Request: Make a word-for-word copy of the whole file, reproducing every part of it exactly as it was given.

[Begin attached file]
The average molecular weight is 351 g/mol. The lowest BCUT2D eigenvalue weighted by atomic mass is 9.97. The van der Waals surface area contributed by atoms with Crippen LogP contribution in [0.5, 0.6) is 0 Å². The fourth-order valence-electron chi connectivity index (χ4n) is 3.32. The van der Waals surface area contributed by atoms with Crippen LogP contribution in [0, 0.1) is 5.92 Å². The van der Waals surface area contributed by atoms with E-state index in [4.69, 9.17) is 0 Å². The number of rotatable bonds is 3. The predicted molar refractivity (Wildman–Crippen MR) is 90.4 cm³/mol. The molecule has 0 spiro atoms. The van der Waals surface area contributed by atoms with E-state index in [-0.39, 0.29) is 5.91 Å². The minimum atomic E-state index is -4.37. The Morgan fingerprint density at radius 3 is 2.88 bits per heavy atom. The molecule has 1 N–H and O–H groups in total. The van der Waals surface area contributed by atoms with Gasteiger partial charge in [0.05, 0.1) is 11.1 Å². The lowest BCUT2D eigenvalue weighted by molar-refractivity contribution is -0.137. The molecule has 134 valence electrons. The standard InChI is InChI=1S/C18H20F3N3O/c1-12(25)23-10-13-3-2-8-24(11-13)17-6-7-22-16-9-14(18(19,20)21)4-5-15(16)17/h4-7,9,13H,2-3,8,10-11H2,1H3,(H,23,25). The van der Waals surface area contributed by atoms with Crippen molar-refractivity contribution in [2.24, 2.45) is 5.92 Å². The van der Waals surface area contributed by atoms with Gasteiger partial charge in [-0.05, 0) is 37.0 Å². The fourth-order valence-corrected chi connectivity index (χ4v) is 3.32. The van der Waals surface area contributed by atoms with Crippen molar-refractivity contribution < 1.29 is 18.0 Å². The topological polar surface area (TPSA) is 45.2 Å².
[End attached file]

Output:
The average molecular weight is 351 g/mol. The lowest BCUT2D eigenvalue weighted by atomic mass is 9.97. The van der Waals surface area contributed by atoms with Crippen LogP contribution in [0.5, 0.6) is 0 Å². The fourth-order valence-electron chi connectivity index (χ4n) is 3.32. The van der Waals surface area contributed by atoms with Crippen LogP contribution in [0, 0.1) is 5.92 Å². The van der Waals surface area contributed by atoms with E-state index in [4.69, 9.17) is 0 Å². The number of rotatable bonds is 3. The predicted molar refractivity (Wildman–Crippen MR) is 90.4 cm³/mol. The molecule has 0 spiro atoms. The van der Waals surface area contributed by atoms with E-state index in [-0.39, 0.29) is 5.91 Å². The minimum atomic E-state index is -4.37. The Morgan fingerprint density at radius 3 is 2.88 bits per heavy atom. The molecule has 1 N–H and O–H groups in total. The van der Waals surface area contributed by atoms with Gasteiger partial charge in [0.05, 0.1) is 11.1 Å². The lowest BCUT2D eigenvalue weighted by molar-refractivity contribution is -0.137. The molecule has 134 valence electrons. The standard InChI is InChI=1S/C18H20F3N3O/c1-12(25)23-10-13-3-2-8-24(11-13)17-6-7-22-16-9-14(18(19,20)21)4-5-15(16)17/h4-7,9,13H,2-3,8,10-11H2,1H3,(H,23,25). The van der Waals surface area contributed by atoms with Crippen molar-refractivity contribution in [2.24, 2.45) is 5.92 Å². The van der Waals surface area contributed by atoms with Gasteiger partial charge in [-0.05, 0) is 37.0 Å². The fourth-order valence-corrected chi connectivity index (χ4v) is 3.32. The van der Waals surface area contributed by atoms with Crippen molar-refractivity contribution < 1.29 is 18.0 Å². The topological polar surface area (TPSA) is 45.2 Å².